The Apple Watch Series 4 promises to look after your health better than its predecessors by taking extra care of your heart. New features introduced this week go beyond older Apple Watch models, which could simply measure intermittent heart rate during workouts and rest.
You know those machines you see in a hospital that display a patient's heartbeat as a squiggly line? That's a live EKG.
So what exactly can an EKG tell you about your heart? And how can the Apple Watch mimic something that's traditionally used in hospitals? Let's find out.
What is an electrocardiogram?
According to the American Heart Association, an EKG is merely "a test that measures the electrical activity of the heartbeat." An electrical signal causes first the top and then the bottom heart valves to squeeze in order to pump blood.
With an EKG, doctors can examine the rhythm and speed of how this electrical signal moves through your heart to detect all sorts of problems, from harmless irregular rhythms (also called arrhythmias) to cardiac arrest.
EKGs can also tell doctors if parts of your heart are overworked or enlarged. Those two conditions can mean heart disease or heart valve problems.
By the way, an EKG is not the same as an echocardiogram. Echocardiograms are essentially an ultrasound of your heart that can uncover tumors, heart valve problems, blockages and more.
How does the Apple Watch conduct an EKG?
The Apple Watch Series 4 is the first smartwatch to get FDA clearance for EKG monitoring. Previously, you could only use the Apple Watch to conduct an EKG if you purchased the KardiaMobile watch band.
Electrodes on the back of the watch and in the digital crown measure your heart's electrical pulses. By holding your finger on the crown while the watch is on your wrist, these sensors work together to perform an EKG.
The process works like this: You open the ECG App (available later this year) and get a prompt to hold your finger to the crown. Once you do, the watch starts measuring the electrical signal and shows your heart's real-time waveform -- those classic squiggly lines that visualize a heartbeat -- in real time.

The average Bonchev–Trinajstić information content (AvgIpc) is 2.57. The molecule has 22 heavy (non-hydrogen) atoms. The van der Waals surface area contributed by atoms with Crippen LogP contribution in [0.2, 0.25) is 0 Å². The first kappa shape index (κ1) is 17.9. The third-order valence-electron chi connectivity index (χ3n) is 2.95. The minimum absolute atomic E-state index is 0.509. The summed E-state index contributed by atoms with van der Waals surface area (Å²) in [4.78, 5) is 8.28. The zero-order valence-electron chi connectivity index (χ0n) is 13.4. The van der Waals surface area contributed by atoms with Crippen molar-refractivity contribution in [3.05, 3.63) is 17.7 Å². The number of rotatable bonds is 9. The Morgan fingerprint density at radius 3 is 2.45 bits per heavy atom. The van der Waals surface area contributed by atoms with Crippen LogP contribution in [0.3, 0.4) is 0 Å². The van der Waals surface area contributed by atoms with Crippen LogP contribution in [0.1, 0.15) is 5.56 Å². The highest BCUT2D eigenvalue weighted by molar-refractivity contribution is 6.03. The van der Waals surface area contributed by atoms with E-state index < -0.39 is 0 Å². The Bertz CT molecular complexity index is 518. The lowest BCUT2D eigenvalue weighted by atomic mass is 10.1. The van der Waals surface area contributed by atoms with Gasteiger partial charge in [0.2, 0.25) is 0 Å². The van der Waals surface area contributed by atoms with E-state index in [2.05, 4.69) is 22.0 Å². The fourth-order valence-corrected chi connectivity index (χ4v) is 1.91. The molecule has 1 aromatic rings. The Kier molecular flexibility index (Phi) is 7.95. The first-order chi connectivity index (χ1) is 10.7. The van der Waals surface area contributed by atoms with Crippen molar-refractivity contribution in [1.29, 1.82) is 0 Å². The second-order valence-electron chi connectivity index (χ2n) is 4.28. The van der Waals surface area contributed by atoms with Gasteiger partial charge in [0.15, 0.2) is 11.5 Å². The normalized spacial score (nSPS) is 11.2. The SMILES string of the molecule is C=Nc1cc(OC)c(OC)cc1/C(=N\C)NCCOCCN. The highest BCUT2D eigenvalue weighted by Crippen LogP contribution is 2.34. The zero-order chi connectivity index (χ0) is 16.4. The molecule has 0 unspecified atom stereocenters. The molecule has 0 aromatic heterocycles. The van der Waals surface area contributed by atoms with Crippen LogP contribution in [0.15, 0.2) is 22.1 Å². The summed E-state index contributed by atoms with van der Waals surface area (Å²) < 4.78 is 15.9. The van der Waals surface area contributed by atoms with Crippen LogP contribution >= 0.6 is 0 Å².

The app records the full waveform and saves it so that you can show it to your doctor if needed.
The ECG App and the watch's S4 processor then parse the data it collected and gives you a heart rhythm classification -- more about that in a second.
Traditional EKG machines have 12 leads with electrodes that are attached all over your body to measure the electrical signals. Apple compares what the Apple Watch Series 4 does to a single-lead EKG, which research shows is just as effective at measuring the heart's electrical signals as a 12-lead machine.
What can the Apple Watch tell me about my heart?
From what we know from Apple, the ECG App can give you two heart rhythm classifications; a normal "sinus" rhythm or atrial fibrillation (AFib), a serious condition that needs your doctor's attention. If the watch gives you the AFib classification, it will prompt you to go to the doctor.
Once the ECG App is available, we'll be able to explore all of its features.
With WatchOS 5, the Apple Watch's built-in heart rate sensor also automatically keep tabs on your heart rate and alerts you if it detects signs of AFib.
This is a big deal because if you go into your doctor for a EKG and your heart is beating normally at that time, the test won't show anything. But if you have an irregular heartbeat that shows up intermittently, such as paroxysmal AFib, your watch might be able to catch it.
What it can't tell you
Despite our advances in medical care, the Apple Watch Series 4 and devices like it still can't diagnose you with a medical condition. Nor are they at all a replacement for regular medical tests or health screenings.
The benefit of having an EKG built into the Apple Watch is that it can alert you to previously unknown issues and urge you to get checked out by a doctor.
Does everyone need an EKG on their wrist? Of course not. But with more medical technology at our fingertips, there's a greater chance of catching medical concerns that may have gone undiscovered or detecting an abnormality before it becomes a life-threatening condition.
The Apple Watch Series 4 is the just the beginning -- expect to see more and more consumer medical devices in the coming years.
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